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RE: Self-Archiving and Journal Subscriptions: Critique of PRC

A good case in point of a granting agency that provides money to support research but not dissemination is the NEH, which once had a Publication Subvention Program until the Reagan-era budget ax eliminated it in 1995. That was one of the very few general sources of subsidies for books in the humanities, and its loss was a blow to us university presses and to publication of books in the humanities.

Sandy Thatcher
Penn State Press

But money spent on 'gold' OA is not 'removed' from research,
 particularly not if you understand and accept that formally
 publishing the results is integral to doing research.
That's a political argument -- a "should" argument -- rather than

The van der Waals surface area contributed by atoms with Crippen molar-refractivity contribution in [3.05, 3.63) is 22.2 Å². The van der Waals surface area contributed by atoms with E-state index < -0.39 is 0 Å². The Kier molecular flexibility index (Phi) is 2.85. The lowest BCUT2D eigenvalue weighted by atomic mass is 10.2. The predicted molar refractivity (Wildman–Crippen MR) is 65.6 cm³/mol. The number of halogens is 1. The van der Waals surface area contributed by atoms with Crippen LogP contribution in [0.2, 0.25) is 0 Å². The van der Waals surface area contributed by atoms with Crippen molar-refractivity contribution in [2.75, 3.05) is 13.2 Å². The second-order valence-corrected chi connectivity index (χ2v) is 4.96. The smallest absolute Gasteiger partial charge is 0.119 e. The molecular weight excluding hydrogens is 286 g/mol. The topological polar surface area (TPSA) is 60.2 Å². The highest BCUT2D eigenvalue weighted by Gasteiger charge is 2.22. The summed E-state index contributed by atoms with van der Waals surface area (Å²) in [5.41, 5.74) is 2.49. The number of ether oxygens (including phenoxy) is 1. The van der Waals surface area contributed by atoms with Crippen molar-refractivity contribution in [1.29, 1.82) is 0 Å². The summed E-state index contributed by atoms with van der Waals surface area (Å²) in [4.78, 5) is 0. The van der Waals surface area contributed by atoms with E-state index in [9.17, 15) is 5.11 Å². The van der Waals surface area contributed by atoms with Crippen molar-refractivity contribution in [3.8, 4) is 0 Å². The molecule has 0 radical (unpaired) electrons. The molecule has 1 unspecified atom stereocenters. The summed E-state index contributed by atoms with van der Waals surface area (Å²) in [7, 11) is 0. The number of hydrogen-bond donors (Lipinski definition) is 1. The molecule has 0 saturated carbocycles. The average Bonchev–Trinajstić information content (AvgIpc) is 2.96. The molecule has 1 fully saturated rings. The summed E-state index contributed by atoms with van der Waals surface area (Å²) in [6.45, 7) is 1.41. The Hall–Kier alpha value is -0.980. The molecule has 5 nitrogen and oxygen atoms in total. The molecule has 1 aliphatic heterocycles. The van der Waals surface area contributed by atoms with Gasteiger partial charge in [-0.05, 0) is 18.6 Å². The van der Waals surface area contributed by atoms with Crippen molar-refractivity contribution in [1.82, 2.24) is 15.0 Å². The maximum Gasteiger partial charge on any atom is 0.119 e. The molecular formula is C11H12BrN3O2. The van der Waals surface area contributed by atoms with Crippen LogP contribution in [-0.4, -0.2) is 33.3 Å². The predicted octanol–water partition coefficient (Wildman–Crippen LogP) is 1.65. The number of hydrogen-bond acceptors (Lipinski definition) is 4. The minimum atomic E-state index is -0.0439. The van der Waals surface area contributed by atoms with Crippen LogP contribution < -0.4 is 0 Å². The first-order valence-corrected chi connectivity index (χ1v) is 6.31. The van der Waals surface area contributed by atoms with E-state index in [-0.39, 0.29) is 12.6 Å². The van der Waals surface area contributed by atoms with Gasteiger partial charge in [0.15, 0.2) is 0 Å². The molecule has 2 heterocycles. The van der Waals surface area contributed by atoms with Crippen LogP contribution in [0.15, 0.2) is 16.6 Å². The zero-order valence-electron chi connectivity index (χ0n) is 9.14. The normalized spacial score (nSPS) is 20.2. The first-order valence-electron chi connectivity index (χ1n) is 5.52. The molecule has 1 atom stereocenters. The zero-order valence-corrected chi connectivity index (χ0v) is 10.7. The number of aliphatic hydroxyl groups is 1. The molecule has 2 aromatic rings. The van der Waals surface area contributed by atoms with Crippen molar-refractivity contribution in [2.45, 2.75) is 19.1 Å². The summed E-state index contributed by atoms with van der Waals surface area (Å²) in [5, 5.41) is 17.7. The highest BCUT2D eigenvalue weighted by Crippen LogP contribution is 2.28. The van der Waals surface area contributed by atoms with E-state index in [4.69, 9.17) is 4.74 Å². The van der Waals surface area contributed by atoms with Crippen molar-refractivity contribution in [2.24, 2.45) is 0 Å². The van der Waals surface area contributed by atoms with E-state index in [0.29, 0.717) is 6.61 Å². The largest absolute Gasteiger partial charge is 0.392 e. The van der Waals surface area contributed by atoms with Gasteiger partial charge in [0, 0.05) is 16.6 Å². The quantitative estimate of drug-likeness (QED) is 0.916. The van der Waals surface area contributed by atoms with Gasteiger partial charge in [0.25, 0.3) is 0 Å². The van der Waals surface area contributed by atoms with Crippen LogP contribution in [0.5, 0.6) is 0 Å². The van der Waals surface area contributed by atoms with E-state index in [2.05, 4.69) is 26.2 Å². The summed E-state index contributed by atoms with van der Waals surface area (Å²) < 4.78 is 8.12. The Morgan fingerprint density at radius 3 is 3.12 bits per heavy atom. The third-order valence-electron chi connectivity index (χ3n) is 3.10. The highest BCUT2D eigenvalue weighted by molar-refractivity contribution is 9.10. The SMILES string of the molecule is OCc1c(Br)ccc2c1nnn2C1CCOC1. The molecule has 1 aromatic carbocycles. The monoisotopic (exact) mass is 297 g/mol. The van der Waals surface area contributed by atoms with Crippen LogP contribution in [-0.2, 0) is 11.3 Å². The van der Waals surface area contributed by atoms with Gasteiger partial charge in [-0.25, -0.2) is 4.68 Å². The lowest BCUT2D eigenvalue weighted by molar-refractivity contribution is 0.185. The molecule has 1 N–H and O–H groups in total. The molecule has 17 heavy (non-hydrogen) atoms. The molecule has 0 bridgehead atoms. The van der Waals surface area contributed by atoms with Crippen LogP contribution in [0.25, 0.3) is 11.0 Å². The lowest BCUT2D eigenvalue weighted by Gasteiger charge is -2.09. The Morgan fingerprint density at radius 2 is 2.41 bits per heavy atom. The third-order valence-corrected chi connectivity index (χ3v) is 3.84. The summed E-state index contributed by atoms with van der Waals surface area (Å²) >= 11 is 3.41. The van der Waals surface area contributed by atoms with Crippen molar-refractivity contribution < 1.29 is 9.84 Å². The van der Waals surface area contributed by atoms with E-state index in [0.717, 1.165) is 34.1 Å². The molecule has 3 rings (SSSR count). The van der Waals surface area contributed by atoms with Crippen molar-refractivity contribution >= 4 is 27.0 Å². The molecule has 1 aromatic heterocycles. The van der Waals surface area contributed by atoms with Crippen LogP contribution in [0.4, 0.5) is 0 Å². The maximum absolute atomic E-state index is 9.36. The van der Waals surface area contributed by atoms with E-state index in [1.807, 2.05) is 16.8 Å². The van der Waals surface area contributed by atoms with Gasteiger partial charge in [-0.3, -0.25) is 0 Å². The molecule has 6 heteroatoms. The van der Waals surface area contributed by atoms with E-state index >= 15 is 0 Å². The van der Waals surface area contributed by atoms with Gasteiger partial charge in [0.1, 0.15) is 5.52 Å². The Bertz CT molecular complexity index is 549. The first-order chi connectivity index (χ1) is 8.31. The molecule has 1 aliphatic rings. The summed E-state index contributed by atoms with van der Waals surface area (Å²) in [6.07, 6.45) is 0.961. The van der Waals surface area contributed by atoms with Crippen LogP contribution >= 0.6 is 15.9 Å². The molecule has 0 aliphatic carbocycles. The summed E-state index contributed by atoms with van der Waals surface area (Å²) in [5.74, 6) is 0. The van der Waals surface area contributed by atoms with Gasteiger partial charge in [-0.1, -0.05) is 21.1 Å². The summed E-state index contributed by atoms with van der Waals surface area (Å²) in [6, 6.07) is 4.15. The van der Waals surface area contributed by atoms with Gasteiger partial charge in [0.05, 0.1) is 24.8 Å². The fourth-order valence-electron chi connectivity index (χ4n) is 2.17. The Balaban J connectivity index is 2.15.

a statement of fact.  This is a statement of fact: it costs a
certain amount of money to create information by performing
research, and it is entirely possible (whether or not desirable)
to do research and then publish nothing.  If you choose to
publish the results of your research, additional costs will be
involved.  There are many granting agencies that have
traditionally provided money to support the creation of
information through research, but not the formal publication or
distribution of it.  There may be good arguments for having those
granting agencies start funding the second part as well -- but
there's no way for them to do so without redirecting money from
their support of actual research.  A good argument, it seems to
me, would need to demonstrate that the general welfare is better
served by the free distribution of less information than it is by
the creation of more information.

By the way, I'm happy to keep rephrasing this basic point as many
times as it takes.  :-)

Rick Anderson
Dir. of Resource Acquisition
University of Nevada, Reno Libraries